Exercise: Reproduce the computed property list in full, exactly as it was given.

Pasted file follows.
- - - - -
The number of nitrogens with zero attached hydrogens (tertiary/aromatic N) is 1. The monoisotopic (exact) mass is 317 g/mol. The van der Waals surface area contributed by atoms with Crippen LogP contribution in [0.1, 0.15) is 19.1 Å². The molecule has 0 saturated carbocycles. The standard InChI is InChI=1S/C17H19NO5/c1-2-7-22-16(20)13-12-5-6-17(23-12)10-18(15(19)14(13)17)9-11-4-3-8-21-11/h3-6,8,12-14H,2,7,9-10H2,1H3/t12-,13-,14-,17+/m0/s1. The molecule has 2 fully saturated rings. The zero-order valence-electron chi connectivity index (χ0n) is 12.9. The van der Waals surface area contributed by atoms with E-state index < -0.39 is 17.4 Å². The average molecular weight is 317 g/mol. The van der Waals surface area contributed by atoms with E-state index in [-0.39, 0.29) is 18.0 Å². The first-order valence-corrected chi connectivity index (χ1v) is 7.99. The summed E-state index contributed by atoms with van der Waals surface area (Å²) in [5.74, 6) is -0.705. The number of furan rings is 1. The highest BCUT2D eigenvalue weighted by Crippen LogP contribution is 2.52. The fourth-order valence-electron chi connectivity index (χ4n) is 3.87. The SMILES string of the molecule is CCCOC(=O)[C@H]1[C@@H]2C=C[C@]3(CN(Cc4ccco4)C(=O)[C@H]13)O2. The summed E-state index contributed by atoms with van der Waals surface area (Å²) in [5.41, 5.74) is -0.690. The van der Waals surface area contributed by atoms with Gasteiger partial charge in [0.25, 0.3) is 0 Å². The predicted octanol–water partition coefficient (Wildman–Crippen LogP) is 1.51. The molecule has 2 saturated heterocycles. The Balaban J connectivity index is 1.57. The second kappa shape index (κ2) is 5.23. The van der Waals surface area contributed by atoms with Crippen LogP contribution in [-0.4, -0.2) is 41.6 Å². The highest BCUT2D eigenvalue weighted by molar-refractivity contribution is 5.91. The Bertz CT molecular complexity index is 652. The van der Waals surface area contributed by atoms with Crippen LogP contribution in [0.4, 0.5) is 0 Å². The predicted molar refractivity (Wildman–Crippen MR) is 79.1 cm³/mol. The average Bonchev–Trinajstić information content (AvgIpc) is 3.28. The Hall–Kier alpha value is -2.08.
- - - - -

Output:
The number of nitrogens with zero attached hydrogens (tertiary/aromatic N) is 1. The monoisotopic (exact) mass is 317 g/mol. The van der Waals surface area contributed by atoms with Crippen LogP contribution in [0.1, 0.15) is 19.1 Å². The molecule has 0 saturated carbocycles. The standard InChI is InChI=1S/C17H19NO5/c1-2-7-22-16(20)13-12-5-6-17(23-12)10-18(15(19)14(13)17)9-11-4-3-8-21-11/h3-6,8,12-14H,2,7,9-10H2,1H3/t12-,13-,14-,17+/m0/s1. The molecule has 2 fully saturated rings. The zero-order valence-electron chi connectivity index (χ0n) is 12.9. The van der Waals surface area contributed by atoms with E-state index < -0.39 is 17.4 Å². The average molecular weight is 317 g/mol. The van der Waals surface area contributed by atoms with E-state index in [-0.39, 0.29) is 18.0 Å². The first-order valence-corrected chi connectivity index (χ1v) is 7.99. The summed E-state index contributed by atoms with van der Waals surface area (Å²) in [5.74, 6) is -0.705. The number of furan rings is 1. The highest BCUT2D eigenvalue weighted by Crippen LogP contribution is 2.52. The fourth-order valence-electron chi connectivity index (χ4n) is 3.87. The SMILES string of the molecule is CCCOC(=O)[C@H]1[C@@H]2C=C[C@]3(CN(Cc4ccco4)C(=O)[C@H]13)O2. The summed E-state index contributed by atoms with van der Waals surface area (Å²) in [5.41, 5.74) is -0.690. The van der Waals surface area contributed by atoms with Gasteiger partial charge in [0.25, 0.3) is 0 Å². The predicted octanol–water partition coefficient (Wildman–Crippen LogP) is 1.51. The molecule has 2 saturated heterocycles. The Balaban J connectivity index is 1.57. The second kappa shape index (κ2) is 5.23. The van der Waals surface area contributed by atoms with Crippen LogP contribution in [-0.4, -0.2) is 41.6 Å². The highest BCUT2D eigenvalue weighted by molar-refractivity contribution is 5.91. The Bertz CT molecular complexity index is 652. The van der Waals surface area contributed by atoms with Crippen LogP contribution in [0.4, 0.5) is 0 Å². The predicted molar refractivity (Wildman–Crippen MR) is 79.1 cm³/mol. The average Bonchev–Trinajstić information content (AvgIpc) is 3.28. The Hall–Kier alpha value is -2.08.